Nature’s Solution: Urban Tree Cover

    Increasing urban tree cover can lower temperatures up to 10 degrees Fahrenheit. It’s a cheap and durable way to uplift neighborhoods and decrease crime.

  • California’s drinking water relies on the health of our rivers and aquifers. But overpumping of groundwater and water diversions from rivers are drying up the water we all rely on. 

    Nature’s Solution: Functional Flows

    The Nature Conservancy led a state-wide initiative to determine how much water our rivers and streams need to support nature and people. We have the answer, now it’s time to make sure nature gets that water. California must transition to a future where our rivers are managed to benefit wildlife, a move that coincidentally gives them the tools to use against extreme drought and flooding. 

  • Californians can’t function if we can’t breathe. Smoke from megafires is keeping us inside, shutting down schools and businesses and impacting our health. At the same time, megafires have displaced whole communities.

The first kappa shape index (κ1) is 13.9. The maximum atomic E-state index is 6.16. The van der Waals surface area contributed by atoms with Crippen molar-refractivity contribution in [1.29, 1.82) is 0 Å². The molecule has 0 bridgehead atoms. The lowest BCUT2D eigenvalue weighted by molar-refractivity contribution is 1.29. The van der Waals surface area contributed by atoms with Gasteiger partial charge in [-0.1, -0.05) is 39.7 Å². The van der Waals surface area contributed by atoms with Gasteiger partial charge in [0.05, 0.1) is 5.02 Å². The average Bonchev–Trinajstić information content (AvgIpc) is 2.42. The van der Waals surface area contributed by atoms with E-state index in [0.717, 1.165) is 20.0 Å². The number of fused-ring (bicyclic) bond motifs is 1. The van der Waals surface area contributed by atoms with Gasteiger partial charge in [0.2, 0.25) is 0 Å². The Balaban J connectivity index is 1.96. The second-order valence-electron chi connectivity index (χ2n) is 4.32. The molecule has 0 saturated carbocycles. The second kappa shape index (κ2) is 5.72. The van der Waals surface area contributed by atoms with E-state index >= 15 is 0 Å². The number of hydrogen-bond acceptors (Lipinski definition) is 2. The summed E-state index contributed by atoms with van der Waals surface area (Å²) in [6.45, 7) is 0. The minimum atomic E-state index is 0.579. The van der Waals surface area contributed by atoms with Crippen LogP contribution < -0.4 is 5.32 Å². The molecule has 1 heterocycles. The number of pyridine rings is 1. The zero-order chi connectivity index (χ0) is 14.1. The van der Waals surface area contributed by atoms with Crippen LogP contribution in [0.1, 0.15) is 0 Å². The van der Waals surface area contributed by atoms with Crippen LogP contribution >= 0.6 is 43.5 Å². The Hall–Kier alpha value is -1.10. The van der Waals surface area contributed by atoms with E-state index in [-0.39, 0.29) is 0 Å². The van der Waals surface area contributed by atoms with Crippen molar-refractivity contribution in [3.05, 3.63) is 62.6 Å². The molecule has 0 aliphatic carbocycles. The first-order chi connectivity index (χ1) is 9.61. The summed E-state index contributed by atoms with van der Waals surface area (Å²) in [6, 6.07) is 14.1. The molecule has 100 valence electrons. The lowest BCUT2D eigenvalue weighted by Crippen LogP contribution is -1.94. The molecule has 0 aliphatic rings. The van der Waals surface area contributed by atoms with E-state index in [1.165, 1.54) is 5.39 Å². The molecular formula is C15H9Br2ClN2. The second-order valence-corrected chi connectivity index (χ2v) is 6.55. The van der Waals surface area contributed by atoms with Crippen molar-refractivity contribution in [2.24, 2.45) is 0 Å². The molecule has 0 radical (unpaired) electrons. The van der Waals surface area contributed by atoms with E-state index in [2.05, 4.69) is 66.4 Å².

Nature’s Solution: Forest Restoration

    Ecological forest restoration is proven to prevent megafires. This proactive management technique includes thinning and controlled burns and it preempts the need for fire suppression so Cal Fire and the US Forest Service can better spend their resources. 

  • California is in a mental health crisis. Nearly 1 in 7 adults in our state experience a mental illness, and 1 in 14 children have an emotional disturbance that limits functioning (California Health Care Foundation). Access to nature is proven to positively impact mental health, but open space is less available to the Californians who need it most. At the same time, poorly planned development is eating into natural areas, removing open space access and increasing wildfire risk. 

    Nature’s Solution: Open Space Around Cities

    TNC has a plan to protect the natural lands that matter to Californians and sustain the native species with whom we share this state. Creating open space around communities not only improves mental health and protects wildlife, it saves lives in the face of wildfire. We’re working with the Paradise Rec and Park District to design an open space buffer for the new city plan that will reduce wildfire risk by nearly 70%.

Coastal Dunes at Moss Landing in California.
Nature-Based Climate Solutions Wetland and dunes provide many benefits including increased carbon stocks & flood protection.